Netizen narrates how friend almost gave in to #DeathThreatScam

MANILA, Philippines – A Facebook user’s post went viral recently after narrating how his friend almost bought into the newest con today, the death threat scam.

Netizen narrates how friend almost gave in to #DeathThreatScam

On Tuesday, September 27, netizen “Peach Lopez” shared on Facebook his friend’s experience after getting a series of texts from an unknown number telling Lopez’s friend that the person behind the number is a hired killer and was tasked to eliminate her.

"Hello, ako po ay tumawag dahil napag-utusan po ako na patayin ka, ngunit nag iba po ang isip ng kausap ko at pinadadamay na nya buong pamilya mo. Kaya ako tumatawag sayo kasi andyan na mga tao ko sa paligid mo." (Hello, I called because I was ordered to kill you. But the person behind this changed his/her mind and now he/she wants your whole family dead too.), Lopez wrote claiming that this is the scammer’s usual spiel.
Peach Lopez Facebook post scam

Lopez in the post narrated that his friend called him one day, asking if he knew someone who could help her. After narrating, Lopez laughed it off thinking it was just his friend being a funny person she is. He then noticed that this friend of his is seriously scared.

She then told the whole story to Lopez whom in turn figured out that the death threats were obviously an all-out scam. But to assure her, he gave his cousin’s number whom turned her case over to his cousin’s friend from the National Bureau of Investigation (NBI)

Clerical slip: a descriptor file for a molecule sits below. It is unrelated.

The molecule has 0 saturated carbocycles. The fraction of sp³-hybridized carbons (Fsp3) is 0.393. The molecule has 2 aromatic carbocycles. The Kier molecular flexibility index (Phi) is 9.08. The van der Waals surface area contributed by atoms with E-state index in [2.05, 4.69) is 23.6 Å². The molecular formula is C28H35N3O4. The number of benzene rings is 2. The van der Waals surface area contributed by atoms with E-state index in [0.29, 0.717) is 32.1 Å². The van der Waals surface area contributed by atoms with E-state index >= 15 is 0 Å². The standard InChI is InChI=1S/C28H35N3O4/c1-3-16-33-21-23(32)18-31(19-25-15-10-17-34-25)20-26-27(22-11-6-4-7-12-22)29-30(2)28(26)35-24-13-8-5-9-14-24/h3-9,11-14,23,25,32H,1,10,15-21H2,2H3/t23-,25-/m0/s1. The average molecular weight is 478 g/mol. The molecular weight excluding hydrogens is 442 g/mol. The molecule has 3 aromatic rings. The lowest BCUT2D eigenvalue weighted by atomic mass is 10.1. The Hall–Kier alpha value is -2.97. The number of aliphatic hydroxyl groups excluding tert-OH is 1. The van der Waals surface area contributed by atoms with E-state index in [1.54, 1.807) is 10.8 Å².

“These people will continuously harass you and tell you that they will kill you and your family. And then they will say that naaawa sila sayo kaya hihingi na lang silang pera para pamasahe ng mga tao nya palayo para pag nalaman ng kliyente na hndi nila pinatay, malayo na sila. They will also ask a specific amount ranging from P20, 000 - P100,000 depending on your gullibility and intensity of fear. Then they will ask you to send it to Palawan Express. They will also establish more "proof" that they're authentic by telling you your name and the street you're at or the street where you work or live. And I think it's most probably they get these details from your online breadcrumbs or if they have a certain gadget. I don't know, they get sophisticated every time,” Lopez narrated in the post.

Lopez revealed that his friend almost payed the scammers but after a few questions more, she finally believe Lopez’s claims that it was indeed a scam.

He advised her to report it to the nearest police station and seek help to his cousin’s friend from the NBI whom specializes in tracking scammers.

Lopez also attached photos of the text his friend received. He also gave a few quick tips to know and avoid this con.


1. Never ever expose your password.
2. Always log out on all your online accounts.
3. Never ever put online your personal details unless the site is reputable and heavy in security.” He wrote.

Lopez’s post went viral with almost 3,000 likes and was shared over 12,000 times alerting netizens as the #deaththreatscame as said by Lopez, “feeds on your fears.”

--Mae Tuazon, The Summit Express

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